“It’s funny, my dad and I had this conversation the other day. I was saying I was going to meet some friends for dinner. He said, “So, do they dress up also?” I was like, no dad! My dad knows what I do for a living but he had that perception that drag was a 24-hours a day, seven days a week. I told him, it’s just a job. That’s one positive thing that’s come from RuPaul’s Drag Race. It’s opened people’s eyes to the artform. It’s opened people’s eyes to, you can be a man. Am I overly masculine? No. Am I overly feminine? I don’t think so. I feel like I’m just a gay man. It’s made people realize that you can still be a normal guy and do drag. You don’t have to be flamboyant and super over the top to do drag. It is that perception that all queens are super feminine and when you get outside of make-up, you’re going to be the same, and that’s not true. 

 

As a drag queen, what does it mean to you to be able to do this as a profession because of the sacrifices from those in the LGBTQ community over 50 years? 

“There’s a queen here in Atlanta, her name is Lena Lust, and she’s been doing drag for like 40 years. She’s at Blakes on the Park and she’s told the stories about years ago having to have one article of men’s clothing on to be able to do drag. And they would stop and ask you. One of the reasons Charlie Brown’s name is Charlie Brown is because of that reason. Seeing that kind of stuff, I hope everyone understands how hard these people fought for us to be where we’re at right now. I think I’m a strong person but trying to put myself in their shoes is just insane. 

 

Do you think the younger generations are fans of drag or just RuPaul’s Drag Race?

“I would say they’re not necessarily fans of drag, they fans of RuPaul’s Drag Race. There is a difference. You can be a fan of drag and know your history, appreciate all types especially queens that aren’t on drag race, and understand who people like Charlie Brown are, who is a legendary queen that before drag race was on tv, she was on television. Then you have people that are, if you’re not on RuPaul’s Drag Race and you didn’t make it to your top five, they don’t really know who you are.” They don’t really care? They don’t really care who you are and that is a fan of RuPaul’s Drag Race.

 

Do you get frustrated when bigger crowds come to Atlanta venues for RuPaul’s Drag Race contestants? 

“From a business standpoint, no, because that’s what I want and chances are, my hand is in it to bring them. I wear different hats in this industry and sometimes I have to be just a performer. Those moments can be a little frustrating. But when you see people who are literally never out and then come out to tip these Drag Race contestants $100 bills. I’m like, I literally just paid this girl thousands of dollars to be here. We never see you support local girls who are just as good, if not better. 

 

Tell me about this competition called Dragnificent.

“Dragnificent is a 10 week drag competition that’s open to all styles of drag. I started it years ago and I believe it’s the 11th season. We had auditions last Tuesday and now the full cast is out! It’s one of the city’s most exciting drag events. It happens on Tuesdays at heretic at 9pm.”

 

There’s a new club opening up called Future. I hear you’re working with them to bring new entertainment to the city!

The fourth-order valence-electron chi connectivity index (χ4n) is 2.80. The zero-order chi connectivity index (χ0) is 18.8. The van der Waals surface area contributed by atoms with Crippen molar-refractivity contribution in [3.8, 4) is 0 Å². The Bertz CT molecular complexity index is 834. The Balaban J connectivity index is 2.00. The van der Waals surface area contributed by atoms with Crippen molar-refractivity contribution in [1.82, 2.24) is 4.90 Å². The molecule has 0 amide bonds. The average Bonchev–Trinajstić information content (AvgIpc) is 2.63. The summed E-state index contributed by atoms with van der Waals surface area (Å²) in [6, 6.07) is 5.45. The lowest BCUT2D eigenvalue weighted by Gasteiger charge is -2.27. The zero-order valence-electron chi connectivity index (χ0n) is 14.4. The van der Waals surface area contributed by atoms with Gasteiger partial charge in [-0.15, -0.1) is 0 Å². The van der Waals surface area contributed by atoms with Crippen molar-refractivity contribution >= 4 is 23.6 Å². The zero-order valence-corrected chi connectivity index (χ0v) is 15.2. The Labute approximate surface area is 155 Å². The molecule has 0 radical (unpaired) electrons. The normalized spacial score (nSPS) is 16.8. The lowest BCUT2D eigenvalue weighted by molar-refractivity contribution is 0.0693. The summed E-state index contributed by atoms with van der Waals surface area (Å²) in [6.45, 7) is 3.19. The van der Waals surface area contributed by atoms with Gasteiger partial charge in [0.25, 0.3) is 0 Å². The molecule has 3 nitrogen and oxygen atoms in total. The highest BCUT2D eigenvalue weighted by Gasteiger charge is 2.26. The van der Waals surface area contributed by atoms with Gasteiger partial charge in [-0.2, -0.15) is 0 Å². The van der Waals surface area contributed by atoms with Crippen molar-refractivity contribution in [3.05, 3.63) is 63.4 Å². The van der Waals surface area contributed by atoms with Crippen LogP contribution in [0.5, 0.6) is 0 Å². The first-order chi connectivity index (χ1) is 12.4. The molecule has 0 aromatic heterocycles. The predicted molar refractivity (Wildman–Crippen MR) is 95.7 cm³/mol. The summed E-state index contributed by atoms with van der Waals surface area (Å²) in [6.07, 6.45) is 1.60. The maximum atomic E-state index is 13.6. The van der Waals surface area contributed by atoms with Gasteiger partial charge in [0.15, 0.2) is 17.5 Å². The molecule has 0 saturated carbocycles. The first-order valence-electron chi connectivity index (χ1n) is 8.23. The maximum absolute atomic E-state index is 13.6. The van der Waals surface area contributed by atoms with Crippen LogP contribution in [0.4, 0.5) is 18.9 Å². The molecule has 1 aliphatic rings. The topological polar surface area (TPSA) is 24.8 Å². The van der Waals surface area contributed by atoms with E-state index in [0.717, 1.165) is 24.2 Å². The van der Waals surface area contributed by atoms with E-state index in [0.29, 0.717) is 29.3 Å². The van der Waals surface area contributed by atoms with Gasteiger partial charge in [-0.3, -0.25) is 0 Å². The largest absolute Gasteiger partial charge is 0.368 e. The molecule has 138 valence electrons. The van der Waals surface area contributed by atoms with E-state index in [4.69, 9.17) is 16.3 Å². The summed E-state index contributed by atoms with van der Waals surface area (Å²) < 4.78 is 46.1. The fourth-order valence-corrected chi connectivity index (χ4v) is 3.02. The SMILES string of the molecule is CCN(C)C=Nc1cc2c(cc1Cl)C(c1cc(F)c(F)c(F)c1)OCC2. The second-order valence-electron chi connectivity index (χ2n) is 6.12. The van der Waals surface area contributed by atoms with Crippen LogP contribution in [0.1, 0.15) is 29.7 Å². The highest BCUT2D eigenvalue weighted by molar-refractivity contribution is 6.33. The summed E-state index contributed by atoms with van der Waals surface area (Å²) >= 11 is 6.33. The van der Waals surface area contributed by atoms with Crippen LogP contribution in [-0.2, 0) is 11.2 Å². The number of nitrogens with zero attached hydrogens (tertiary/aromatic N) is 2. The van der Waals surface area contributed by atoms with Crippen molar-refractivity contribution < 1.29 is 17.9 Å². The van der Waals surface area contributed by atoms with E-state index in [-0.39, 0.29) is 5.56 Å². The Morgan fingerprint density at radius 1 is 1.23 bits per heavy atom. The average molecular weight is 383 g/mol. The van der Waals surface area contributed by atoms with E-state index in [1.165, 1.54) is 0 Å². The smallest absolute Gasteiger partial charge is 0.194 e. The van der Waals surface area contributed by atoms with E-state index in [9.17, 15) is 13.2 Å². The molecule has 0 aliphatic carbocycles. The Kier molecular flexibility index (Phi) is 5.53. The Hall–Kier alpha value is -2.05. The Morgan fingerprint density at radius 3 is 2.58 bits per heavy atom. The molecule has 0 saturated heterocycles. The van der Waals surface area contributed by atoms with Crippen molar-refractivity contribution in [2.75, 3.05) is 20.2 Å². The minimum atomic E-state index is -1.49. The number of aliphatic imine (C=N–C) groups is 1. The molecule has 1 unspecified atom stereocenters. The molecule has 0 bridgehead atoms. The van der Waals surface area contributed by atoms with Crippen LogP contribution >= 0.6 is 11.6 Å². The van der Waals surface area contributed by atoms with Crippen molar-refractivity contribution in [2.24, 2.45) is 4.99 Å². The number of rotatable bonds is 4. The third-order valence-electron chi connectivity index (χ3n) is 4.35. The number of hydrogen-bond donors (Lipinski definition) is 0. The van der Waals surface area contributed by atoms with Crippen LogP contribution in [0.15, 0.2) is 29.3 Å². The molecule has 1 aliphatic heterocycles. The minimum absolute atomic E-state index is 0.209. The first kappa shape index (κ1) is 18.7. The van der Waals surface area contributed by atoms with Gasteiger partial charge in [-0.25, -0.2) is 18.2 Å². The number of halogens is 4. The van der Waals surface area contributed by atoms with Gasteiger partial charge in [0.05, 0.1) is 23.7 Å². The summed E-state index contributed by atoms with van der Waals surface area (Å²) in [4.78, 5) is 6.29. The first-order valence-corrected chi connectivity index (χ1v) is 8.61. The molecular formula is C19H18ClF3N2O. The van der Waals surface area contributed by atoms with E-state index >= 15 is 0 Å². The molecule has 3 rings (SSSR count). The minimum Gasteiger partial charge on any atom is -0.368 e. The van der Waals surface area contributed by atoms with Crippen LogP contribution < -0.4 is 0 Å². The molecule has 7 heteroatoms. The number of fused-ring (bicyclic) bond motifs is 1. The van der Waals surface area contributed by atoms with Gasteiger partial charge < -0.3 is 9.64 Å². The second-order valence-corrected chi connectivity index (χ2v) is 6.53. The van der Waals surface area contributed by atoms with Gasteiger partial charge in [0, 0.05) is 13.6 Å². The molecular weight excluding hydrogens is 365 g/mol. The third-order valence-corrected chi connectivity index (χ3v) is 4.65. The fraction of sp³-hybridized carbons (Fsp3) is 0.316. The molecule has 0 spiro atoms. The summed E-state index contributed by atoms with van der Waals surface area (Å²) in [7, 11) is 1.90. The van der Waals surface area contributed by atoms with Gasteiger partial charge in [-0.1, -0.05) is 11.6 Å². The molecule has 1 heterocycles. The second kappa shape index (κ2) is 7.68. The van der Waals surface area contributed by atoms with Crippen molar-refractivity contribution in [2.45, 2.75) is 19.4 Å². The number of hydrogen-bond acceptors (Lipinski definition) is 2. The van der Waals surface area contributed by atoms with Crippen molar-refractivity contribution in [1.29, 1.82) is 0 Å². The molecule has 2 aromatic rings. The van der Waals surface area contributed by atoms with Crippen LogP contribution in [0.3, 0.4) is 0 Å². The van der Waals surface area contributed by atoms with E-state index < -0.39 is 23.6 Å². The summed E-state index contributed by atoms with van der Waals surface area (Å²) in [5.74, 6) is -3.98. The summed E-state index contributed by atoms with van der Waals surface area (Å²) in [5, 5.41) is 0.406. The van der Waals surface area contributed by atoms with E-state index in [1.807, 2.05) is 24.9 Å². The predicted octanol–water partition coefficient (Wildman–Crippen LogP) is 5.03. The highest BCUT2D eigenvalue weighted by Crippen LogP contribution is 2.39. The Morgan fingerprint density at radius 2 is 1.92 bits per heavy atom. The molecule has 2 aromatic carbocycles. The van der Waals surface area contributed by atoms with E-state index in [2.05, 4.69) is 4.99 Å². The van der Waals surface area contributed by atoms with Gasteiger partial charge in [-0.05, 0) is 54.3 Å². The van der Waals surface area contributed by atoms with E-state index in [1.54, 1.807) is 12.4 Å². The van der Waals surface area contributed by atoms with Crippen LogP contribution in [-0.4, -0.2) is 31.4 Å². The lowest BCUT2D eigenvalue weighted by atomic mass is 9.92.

“I’m the entertainment director for the new dance/cabaret club opening downtown “Future.”

It’s going to be beautiful venue with a dance club downstairs and a full cabaret/restaurant upstairs.  Atlanta has been missing this element to the nightlife scene for years and it’s finally going to be back here. We’ll be doing multiple shows a night on the weekends and shows during the week. I’m super excited about it.”

 

What’s the most memorable moment in your 18 years as a drag queen?

“One of the first times my parents asked to see a photo, that’s always a really cool feeling because me being from Cumming, Georgia, this little country town, it’s a crazy thought. My dad is a country boy from Georgia, plays sports, seeing where we’re at now is a crazy one. Actually, a story that will always stand out to me is that I just had some new promos done. They were somewhat showing skin, not anything crazy. I thought it might make him at least a little uncomfortable. My dad is in awe of the transformation part of it. He sees his son that he raised, to this. I sent him a photo thinking it was going to throw him off, and all he said was, “Bigger tits son.” It floored me, I didn’t even know how to respond!” 

 

So how does your mom feel about your career? 

“She’s amazing with it. My mom always says I look like her. My mom is one of the reasons I think women are some of the most beautiful people in the world. As a kid, I grew up watching my mom styling her hair and wearing make-up, and getting herself together. I was in awe of her, I just thought she was the most beautiful person in the world. Now, I wear blonde hair most of the time because of her. She’s definitely influenced my drag.”

 

What do you say to teens reading this struggling with their identities, who aspire to do drag or have other dreams to make it big? “Back in my hometown, this just happened. There’s this girl that’s trans. She came out as a trans and just won homecoming queen at my old high school. The thought of her doing that where I used to go to school is just when I read that, I was just speechless. The strength of that girl to do what she’s done. I want people to live their truth, don’t be scared of who you are, but be safe with who you are. Not everyone wants us to be proud and just be careful right now. Love who you are and accept who you are!”